Dr Bernard Okoe-Boye, the Chief Executive Officer of the National Health Insurance Authority (NHIA) has called for effective stakeholder engagement to address the rising healthcare cost in the country.
The CEO, in a speech read on his behalf by Dr Isaac C.N. Morrison, said it was crucial for effective decision-making to drive down the cost of healthcare delivery.
Dr Okoe-Boye made the call at a public lecture as part of activities to mark the 19th annual General Meeting of the Ghana College of Physicians and Surgeons, on the theme: “Rising Healthcare Cost: Ensuring Value for Money.”
The event sought to stir up conversations on how to mitigate the effects of the current global economic crisis on the rising cost of healthcare.
He mentioned digital innovation, the current global economic crisis, healthcare providers driving up prices to cover overheads, the cost of drugs, the global healthcare regulatory environment, and fraud contributed to the rising cost of healthcare.
He said addressing the challenge, therefore required concerted efforts by policymakers, facilities, service providers and patients to drive down cost and it was important for value measures to be made accessible and transparent to the individual or patient assessing healthcare.
“Likewise, the level of overall responsiveness to the healthcare in which individuals are treated and the environment in which they are treated encompasses confidentiality, dignity, prompt attention, social support, and basic amenities.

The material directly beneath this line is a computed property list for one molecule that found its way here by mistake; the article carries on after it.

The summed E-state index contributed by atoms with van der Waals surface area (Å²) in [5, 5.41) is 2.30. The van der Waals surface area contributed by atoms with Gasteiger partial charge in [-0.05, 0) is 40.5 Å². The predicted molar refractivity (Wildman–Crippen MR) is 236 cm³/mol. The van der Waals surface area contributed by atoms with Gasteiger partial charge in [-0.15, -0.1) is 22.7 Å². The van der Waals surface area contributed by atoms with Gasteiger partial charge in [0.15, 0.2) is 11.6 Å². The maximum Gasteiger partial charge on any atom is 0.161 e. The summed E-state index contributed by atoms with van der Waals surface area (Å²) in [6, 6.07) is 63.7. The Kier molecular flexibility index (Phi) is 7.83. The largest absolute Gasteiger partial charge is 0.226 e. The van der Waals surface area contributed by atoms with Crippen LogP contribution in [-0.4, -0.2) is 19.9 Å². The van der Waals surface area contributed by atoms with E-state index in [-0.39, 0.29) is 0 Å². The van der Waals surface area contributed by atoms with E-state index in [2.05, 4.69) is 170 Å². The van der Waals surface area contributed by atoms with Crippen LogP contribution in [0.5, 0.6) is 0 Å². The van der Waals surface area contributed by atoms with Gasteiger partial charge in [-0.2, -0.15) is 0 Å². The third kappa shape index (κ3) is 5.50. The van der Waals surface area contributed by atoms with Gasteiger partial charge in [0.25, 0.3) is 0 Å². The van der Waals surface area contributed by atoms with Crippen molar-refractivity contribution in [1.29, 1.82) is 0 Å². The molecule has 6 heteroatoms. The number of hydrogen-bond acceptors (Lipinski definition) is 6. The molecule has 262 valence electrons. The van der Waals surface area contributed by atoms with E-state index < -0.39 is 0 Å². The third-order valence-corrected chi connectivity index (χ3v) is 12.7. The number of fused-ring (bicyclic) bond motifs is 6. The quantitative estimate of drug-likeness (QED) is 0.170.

“This and many others will be the prospects of Ghanaians on how they would appreciate value for money in the healthcare system,” he added.
He pledged the NHIS commitment to working with all stakeholders to provide healthcare services that were needed by Ghanaians.
Dr Henry Lawson, the Vice Rector of Ghana College of Physicians and Surgeons, called on Ghanaians to engage in periodic medical checks because it allowed for early detection in case of an eminent disease adding that the alternative source of health would help reduce healthcare costs incurred especially during rehabilitation.
He urged Ghanaians to take health insurance seriously and ensure that it was active to be able to bear the rising cost of healthcare in case of an emergency.
“Let us focus more on prevention than curative because healthcare is expensive,” Dr Lawson added.
Dr Isaac C.N. Morrison, the Medical Director, of AIMS Hospital, during a panel discussion, advised Ghanaians to live lifestyles that would prevent them from getting infected with diseases.
He said the rising healthcare cost would not change if the public did not change their mindset and start engaging in physical activities and have proper diets to stay healthy always.
Ms Susana Adjei-Addo, the Human Resource Manager Petroleum Commission of Ghana, lamenting over the situation asked that patients and clients of hospitals were educated on some drugs and services rendered for decision making.
Mr Ronald Oppong Adom, Industry Lead, Private Health Insurers Association Ghana, also called for standards to enable the country to have a uniform costing system in the health sector, saying that this would control how things are done.